I.5.9

8/20/2021

Break up f into its irreducible components:

f | = f_{1}
f_{t} |

which likewise breaks Y into its irreducible components:

Y | = Z(f_{1}) ∪
∪ Z(f_{t}) |

Let P ∈ Z(f_{1}) ∩ Z(f_{2}), and assume without loss of generality that
(P)≠0 (as given by the condition). Note that, using the product rule,

=
⋅ f_{2}
f_{t} +
⋅ f_{1} | |||

(P) | =
(P) ⋅ f_{2}(P)
f_{t}(P) +
(P) ⋅ f_{1}(P) | ||

= 0 | |||

(since f _{1}(P) = 0,f_{2}(P) = 0 |

But this contradicts the nonzeroness of the partial at P. Hence
Z(f_{1}) ∩ Z(f_{2}) = ∅. But this contradicts 3.7. Hence Y must only have one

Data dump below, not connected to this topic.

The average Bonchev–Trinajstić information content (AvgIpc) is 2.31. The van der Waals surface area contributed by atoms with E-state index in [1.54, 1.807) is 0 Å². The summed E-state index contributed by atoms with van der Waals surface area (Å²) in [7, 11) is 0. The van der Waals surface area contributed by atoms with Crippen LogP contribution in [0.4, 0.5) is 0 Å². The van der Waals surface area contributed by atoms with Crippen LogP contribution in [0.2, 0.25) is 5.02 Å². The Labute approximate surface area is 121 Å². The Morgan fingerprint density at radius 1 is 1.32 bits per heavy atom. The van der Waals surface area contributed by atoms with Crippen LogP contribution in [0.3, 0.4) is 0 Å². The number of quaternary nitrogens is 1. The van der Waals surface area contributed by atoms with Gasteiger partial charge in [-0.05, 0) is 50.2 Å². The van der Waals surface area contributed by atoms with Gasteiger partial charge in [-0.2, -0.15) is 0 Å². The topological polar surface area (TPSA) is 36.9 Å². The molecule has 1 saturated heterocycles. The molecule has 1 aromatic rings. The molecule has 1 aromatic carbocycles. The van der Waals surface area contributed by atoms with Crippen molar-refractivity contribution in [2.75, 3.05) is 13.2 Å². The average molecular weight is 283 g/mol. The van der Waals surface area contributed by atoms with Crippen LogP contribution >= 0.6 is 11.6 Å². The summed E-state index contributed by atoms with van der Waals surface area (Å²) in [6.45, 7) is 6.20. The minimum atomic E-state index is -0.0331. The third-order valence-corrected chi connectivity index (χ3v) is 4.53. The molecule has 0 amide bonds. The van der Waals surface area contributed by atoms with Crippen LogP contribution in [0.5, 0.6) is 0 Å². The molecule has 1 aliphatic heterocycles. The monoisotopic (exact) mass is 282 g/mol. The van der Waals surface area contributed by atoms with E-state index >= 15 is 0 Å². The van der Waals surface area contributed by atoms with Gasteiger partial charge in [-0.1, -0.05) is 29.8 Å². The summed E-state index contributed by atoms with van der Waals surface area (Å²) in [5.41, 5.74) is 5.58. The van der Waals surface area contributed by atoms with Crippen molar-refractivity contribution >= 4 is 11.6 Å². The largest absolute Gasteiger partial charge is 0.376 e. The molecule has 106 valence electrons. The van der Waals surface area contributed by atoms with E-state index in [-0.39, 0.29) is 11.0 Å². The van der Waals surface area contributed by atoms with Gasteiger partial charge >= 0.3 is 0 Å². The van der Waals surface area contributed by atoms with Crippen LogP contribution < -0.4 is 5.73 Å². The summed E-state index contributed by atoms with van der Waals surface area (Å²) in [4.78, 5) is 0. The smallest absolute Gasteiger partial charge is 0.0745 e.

irreducible component i.e. Y is irreducible (i.e. f is irreducible). Now that we
know Y is a projective variety, we can apply what we learned yesterday ("Paddle
Person"... seriously? Fuck my life. I deserve to die). Since the gradient vector
(Jacobian) has a nonzero partial derivative at every point, we're dun.